mass_driver_historyI have received several inquires regarding how long the Registry maintains driving records, how long certain offenses such as DUI stay on a driving record in Massachusetts, and whether the RMV would have a record of an operating under the influence conviction from 20 some odd years ago. The Registry used to have a 6 year lookback period when calculating drunk driving license suspensions. This was replaced with a 10 year lookback period and with the enactment of Melanie’s Law, the Massachusetts Legislature eventually eliminated all limitations on lookback periods. Now, with the elimination of lookback limitations, any DUI conviction anywhere in the word at anytime will count against you when it comes to determining the length of your OUI license suspension. Therefore, the Registry maintains records of DUI convictions forever. Old drunk driving cases never drop off your record in Massachusetts and even if you have your criminal OUI case sealed or expunged, the Registry is entitled to maintain unsealed OUI conviction records which are publicly accessible under the Lacey Packer Law. The Massachusetts Sealing Laws only require the Commissioner of Probation to seal his records. They do not require that the Registrar of Motor Vehicles seal her records.

The chances of the Registry of Motor Vehicles having a record of even a 20 or 30 year old OUI conviction are actually pretty good. The RMV does an excellent job of maintaining records in various forms including electronic computer accessible records and other official records which are in paper form or contained on microfilm. Registry hearings officers can use all of these records to calculate the length of a license suspension. Also, DUI offenses are recorded on citations which the Registry can access and hearings officers can also access court and probation records. Clerk-Magistrates are required to notify the Registry of any DUI convictions and the Registry can use these notifications to add DUI convictions to a driver’s permanent record. MassDOT hearings officers are also allowed to use these records to impose license suspensions of varying lengths, such as 2 year suspensions for 2nd offenders, 8 year revocations for 3rd offenders, 10 year license revocations for 4th offenders, and permanent license revocations for anyone convicted of 5 or more drunk driving offenses. When official records reflect a continuance without a finding (CWOF) , which is followed by a drug or alcohol program assignment, this offense is considered a conviction for license suspension purposes.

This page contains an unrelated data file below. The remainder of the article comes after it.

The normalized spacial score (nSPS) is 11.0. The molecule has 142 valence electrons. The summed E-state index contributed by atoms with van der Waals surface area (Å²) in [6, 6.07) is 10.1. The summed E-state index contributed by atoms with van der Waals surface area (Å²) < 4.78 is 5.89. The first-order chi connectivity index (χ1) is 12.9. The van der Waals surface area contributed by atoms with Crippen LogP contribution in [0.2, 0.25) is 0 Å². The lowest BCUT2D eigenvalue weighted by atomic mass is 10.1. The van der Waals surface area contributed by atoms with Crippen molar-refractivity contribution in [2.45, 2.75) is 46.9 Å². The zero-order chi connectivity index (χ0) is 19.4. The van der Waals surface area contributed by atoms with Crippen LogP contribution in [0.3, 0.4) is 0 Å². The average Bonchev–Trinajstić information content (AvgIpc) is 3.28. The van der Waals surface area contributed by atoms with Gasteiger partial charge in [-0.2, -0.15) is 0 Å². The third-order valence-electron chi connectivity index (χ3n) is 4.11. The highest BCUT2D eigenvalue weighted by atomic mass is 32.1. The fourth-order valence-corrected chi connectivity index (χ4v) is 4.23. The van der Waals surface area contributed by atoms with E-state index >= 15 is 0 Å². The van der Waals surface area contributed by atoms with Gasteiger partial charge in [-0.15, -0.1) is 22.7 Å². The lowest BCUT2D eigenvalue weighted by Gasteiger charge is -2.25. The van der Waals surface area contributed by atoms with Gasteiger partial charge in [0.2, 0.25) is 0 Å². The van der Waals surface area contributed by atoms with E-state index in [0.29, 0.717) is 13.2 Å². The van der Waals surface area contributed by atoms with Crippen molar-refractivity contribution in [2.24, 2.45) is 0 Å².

Also, Massachusetts Driving Records contain more than convictions. Any motor vehicle citation you receive for an automobile law violation will appear on your driving record. Also, breathalyzer refusals and breath test failures will also be listed on your driver history. Your Massachusetts record may also contain out of state drunk driving violations.

Some other states have lookback periods of varying lengths such as 5 or 10 years. However, these are not applicable in Massachusetts, even if the DUI offense occurred out of state. If the RMV receives information regarding any out of state OUI convictions, they will be added to your permanent record in Massachusetts and there is no purging or sealing of driving records in Massachusetts.

Finally, since the RMV maintains permanent driving records, any indefinite holds or blocks from Massachusetts which appear in the National Driver Register will be maintained until they are cleared. This means that NDR blocks which originate from Massachusetts do not disappear after any certain amount of time, unless the underlying suspension or revocation is cleared with the Mass. RMV.